How To Test The Upstream Oxygen Sensor (2006-2009 GM 4.8L, 5.3L, 6.0L)

With the help from this tutorial, you be able to test the oxygen sensor to see if its heater element is really fried, and thus causing the P0135 or P0155 to light up your check engine light. In case this tutorial doesn't cover your specific vehicle, take a look at the index of tutorials here: O2 Sensor Tutorial Index.

This is a pretty simple test that you can do with a multimeter and I'll show you how to do it in a step-by-step way.

NOTE: Your Chevy (or GMC) pickup or SUV will have one of two types of upstream oxygen (O2) sensors for Bank 1 and Bank 2. What's the difference?... you might ask... well, its the type of connector used.

Using the photo below, if your Chevy or GMC pickup or SUV has a 4.8L or a 5.3L V8, the O2 sensor connector will look like the one labeled with number 1 or number 3.

If your GMC (or Chevy) pickup, van or SUV has the 6.0L V8 engine, then the upstream oxygen sensors for Bank 1 and Bank 2 will have the connector labeled with the number 2 in the photo below.

This article covers testing all of them...

... Before you start testing/troubleshooting codes P0135 and/or P0155, I recommend that you take a look at the following oxygen sensor test primer:

  1. Testing P0135, P0141, P0155, P0161 O2 Heater Performance Problem.
    1. This article answers a lot of the most common questions like:
      1. Symptoms Of A BAD oxygen sensor heater element.
      2. Where are the O2 sensors located?
      3. What tools do I need?
      4. What Does the heater Inside the oxygen sensor Do?

Circuit Descriptions Of The Upstream Oxygen Sensors

P0135, P0155 -Upstream O2 Sensor Test (2006-2009 GM 4.8L, 5.3L, 6.0L) P0135, P0155 -Upstream O2 Sensor Test (2006-2009 GM 4.8L, 5.3L, 6.0L) P0135, P0155 -Upstream O2 Sensor Test (2006-2009 GM 4.8L, 5.3L, 6.0L)

As I mentioned at the beginning of this tutorial, GM uses one of three different types of upstream oxygen sensors... and these can be told apart by their connectors.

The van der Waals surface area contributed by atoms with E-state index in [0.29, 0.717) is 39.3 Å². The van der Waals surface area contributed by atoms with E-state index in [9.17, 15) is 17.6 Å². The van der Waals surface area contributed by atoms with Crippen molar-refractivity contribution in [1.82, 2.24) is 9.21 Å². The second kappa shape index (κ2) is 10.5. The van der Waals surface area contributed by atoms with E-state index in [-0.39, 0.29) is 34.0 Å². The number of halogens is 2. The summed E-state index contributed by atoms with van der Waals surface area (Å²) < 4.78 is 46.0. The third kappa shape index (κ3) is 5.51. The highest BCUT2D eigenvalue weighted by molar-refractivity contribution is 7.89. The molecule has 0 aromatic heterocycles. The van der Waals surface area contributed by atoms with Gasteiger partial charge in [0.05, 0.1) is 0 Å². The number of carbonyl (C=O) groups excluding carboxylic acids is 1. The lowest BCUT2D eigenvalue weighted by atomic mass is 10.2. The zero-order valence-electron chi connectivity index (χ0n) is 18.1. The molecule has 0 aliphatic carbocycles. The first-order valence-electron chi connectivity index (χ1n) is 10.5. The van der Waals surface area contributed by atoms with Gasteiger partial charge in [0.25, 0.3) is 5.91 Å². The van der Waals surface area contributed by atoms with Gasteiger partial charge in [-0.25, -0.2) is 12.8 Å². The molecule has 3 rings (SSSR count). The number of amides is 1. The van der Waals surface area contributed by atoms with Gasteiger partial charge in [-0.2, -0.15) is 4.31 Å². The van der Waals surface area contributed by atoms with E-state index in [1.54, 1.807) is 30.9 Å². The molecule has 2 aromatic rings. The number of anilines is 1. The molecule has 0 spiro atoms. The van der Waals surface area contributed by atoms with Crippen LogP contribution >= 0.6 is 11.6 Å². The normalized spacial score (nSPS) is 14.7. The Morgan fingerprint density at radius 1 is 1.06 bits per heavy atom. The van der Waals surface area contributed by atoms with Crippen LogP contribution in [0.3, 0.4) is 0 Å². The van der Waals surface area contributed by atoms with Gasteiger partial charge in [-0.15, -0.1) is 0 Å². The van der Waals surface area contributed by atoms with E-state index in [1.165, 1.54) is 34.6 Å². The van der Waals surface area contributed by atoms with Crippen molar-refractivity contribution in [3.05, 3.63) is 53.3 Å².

In the photos I'm using in this article, I'm labeling the oxygen sensors used on the 4.8L and 5.3L V8 engines with the number 1 and number 3. The oxygen sensor type that's used on the 6.0L V8, I'm identifying it with the number 2.

This tutorial covers testing all three types and in the circuit descriptions below I've taken this into account.

O2 Bank 1 Sensor 1 Circuits (4.8L, 5.3L)
Pin Wire Color Description
A Tan HO2S Low Signal
B Purple w/ White stripe HO2S High Signal
C Black w/ White stripe Heater Element Ground (Provide by PCM)
D Pink Heater Element 12 Volts (O2 sensor fuse)
O2 Bank 2 Sensor 1 Circuits (4.8L, 5.3L)
Pin Wire Color Description
A Tan HO2S Low Signal
B Purple HO2S High Signal
C Light Green Heater Element Ground (Provide by PCM)
D Pink Heater Element 12 Volts (O2 sensor fuse)
O2 Bank 1 Sensor 1 Circuits (6.0L)
Pin Wire Color Description
A Tan HO2S Low Signal
B Purple w/ White stripe HO2S High Signal
C --- Empty
D Pink Heater Element 12 Volts (O2 sensor fuse)
E Black w/ White stripe Heater Element Ground (Provided by PCM)
O2 Bank 2 Sensor 1 Circuits (6.0L)
Pin Wire Color Description
A Tan HO2S Low Signal
B Purple HO2S High Signal
C --- Empty
D Pink Heater Element 12 Volts (O2 sensor fuse)
E Light Green Heater Element Ground (Provided by PCM)

TEST INFO: The Basics Of Testing The Oxygen Sensor Heater Element

IMPORTANT: Since the oxygen sensors are connected to the exhaust pipe, they get VERY HOT with the engine running and may take a while to cool down! The test instructions, in this tutorial, call for all of the tests to be done with a cold engine and cold O2 sensors.

If the engine has been running, let it it cool down for at least 45 minutes, before attempting the tests in this tutorial or you run the risk of severe burns from the hot exhaust pipe and/or oxygen sensors.

OK, keeping the above safety precautions in mind.... in a nutshell, the very first thing that has to be checked (and confirmed) is if the oxygen sensor's heater element is getting juice and ground.

This power (juice), comes in the form of 10 to 12 Volts from an oxygen sensor fuse. ground is provided internally by the PCM.

Here are some more specifics:

  1. Power is provided by the D circuit wire.
    1. This wire will be the Pink one, regardless of the type of O2 sensor GM has installed on your vehicle.
  2. ground is provided by the C wire (4.8L, 5.3L) or the E wire (6.0L).
    1. This wire will be one of several colors, depending if the O2 sensor is on Bank 1 or Bank 2 and engine size. Consult the Circuit Descriptions charts above to make sure.

If any of these two is missing (power or ground), then you have eliminated the O2 sensor as BAD. Why? Well, because without power or ground, the O2 sensor's heater element won't function and the PCM will find out (and will illuminate the check engine light with codes: P0135 and/or P0155).

Now, if both power (10 to 12 Volts DC) and ground are present, then the next step, is to measure the resistance (with a multimeter) of the heater element inside the oxygen (O2) sensor to see if it's fried or not.

As you can see, testing DTC's P0135 and/or P0155 is not hard to do at all.... OK, in the next few pages are the step-by-step testing instructions you'll need to get to the bottom of the problem.